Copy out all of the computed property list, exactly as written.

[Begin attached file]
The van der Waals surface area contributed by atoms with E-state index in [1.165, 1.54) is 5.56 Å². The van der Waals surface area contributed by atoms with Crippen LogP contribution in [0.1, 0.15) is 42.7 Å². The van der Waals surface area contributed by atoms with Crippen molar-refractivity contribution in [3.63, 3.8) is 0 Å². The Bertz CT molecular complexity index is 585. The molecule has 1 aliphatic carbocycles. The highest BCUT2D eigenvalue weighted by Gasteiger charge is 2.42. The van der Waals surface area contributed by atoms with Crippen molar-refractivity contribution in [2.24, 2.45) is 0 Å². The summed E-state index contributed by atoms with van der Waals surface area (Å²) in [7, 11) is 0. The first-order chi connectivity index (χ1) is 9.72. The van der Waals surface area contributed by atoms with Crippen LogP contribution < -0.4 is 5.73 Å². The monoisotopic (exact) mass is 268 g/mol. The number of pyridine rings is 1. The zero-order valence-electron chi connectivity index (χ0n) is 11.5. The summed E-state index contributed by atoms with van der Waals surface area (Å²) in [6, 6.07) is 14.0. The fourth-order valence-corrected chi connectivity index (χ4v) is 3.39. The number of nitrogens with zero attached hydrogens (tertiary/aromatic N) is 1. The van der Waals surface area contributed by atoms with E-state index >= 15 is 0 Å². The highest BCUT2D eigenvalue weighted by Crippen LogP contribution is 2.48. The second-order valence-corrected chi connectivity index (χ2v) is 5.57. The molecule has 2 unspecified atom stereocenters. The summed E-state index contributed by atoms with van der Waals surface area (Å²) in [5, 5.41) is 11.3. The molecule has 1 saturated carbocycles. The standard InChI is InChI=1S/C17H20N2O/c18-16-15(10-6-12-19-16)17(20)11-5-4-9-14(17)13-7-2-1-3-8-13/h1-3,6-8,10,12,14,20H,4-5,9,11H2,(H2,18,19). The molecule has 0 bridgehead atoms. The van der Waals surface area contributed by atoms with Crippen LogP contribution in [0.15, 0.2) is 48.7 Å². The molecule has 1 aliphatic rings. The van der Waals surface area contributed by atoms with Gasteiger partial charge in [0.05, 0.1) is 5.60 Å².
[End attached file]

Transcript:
The van der Waals surface area contributed by atoms with E-state index in [1.165, 1.54) is 5.56 Å². The van der Waals surface area contributed by atoms with Crippen LogP contribution in [0.1, 0.15) is 42.7 Å². The van der Waals surface area contributed by atoms with Crippen molar-refractivity contribution in [3.63, 3.8) is 0 Å². The Bertz CT molecular complexity index is 585. The molecule has 1 aliphatic carbocycles. The highest BCUT2D eigenvalue weighted by Gasteiger charge is 2.42. The van der Waals surface area contributed by atoms with Crippen molar-refractivity contribution in [2.24, 2.45) is 0 Å². The summed E-state index contributed by atoms with van der Waals surface area (Å²) in [7, 11) is 0. The first-order chi connectivity index (χ1) is 9.72. The van der Waals surface area contributed by atoms with Crippen LogP contribution < -0.4 is 5.73 Å². The monoisotopic (exact) mass is 268 g/mol. The number of pyridine rings is 1. The zero-order valence-electron chi connectivity index (χ0n) is 11.5. The summed E-state index contributed by atoms with van der Waals surface area (Å²) in [6, 6.07) is 14.0. The fourth-order valence-corrected chi connectivity index (χ4v) is 3.39. The number of nitrogens with zero attached hydrogens (tertiary/aromatic N) is 1. The van der Waals surface area contributed by atoms with E-state index >= 15 is 0 Å². The highest BCUT2D eigenvalue weighted by Crippen LogP contribution is 2.48. The second-order valence-corrected chi connectivity index (χ2v) is 5.57. The molecule has 2 unspecified atom stereocenters. The summed E-state index contributed by atoms with van der Waals surface area (Å²) in [5, 5.41) is 11.3. The molecule has 1 saturated carbocycles. The standard InChI is InChI=1S/C17H20N2O/c18-16-15(10-6-12-19-16)17(20)11-5-4-9-14(17)13-7-2-1-3-8-13/h1-3,6-8,10,12,14,20H,4-5,9,11H2,(H2,18,19). The molecule has 0 bridgehead atoms. The van der Waals surface area contributed by atoms with Crippen LogP contribution in [0.15, 0.2) is 48.7 Å². The molecule has 1 aliphatic rings. The van der Waals surface area contributed by atoms with Gasteiger partial charge in [0.05, 0.1) is 5.60 Å².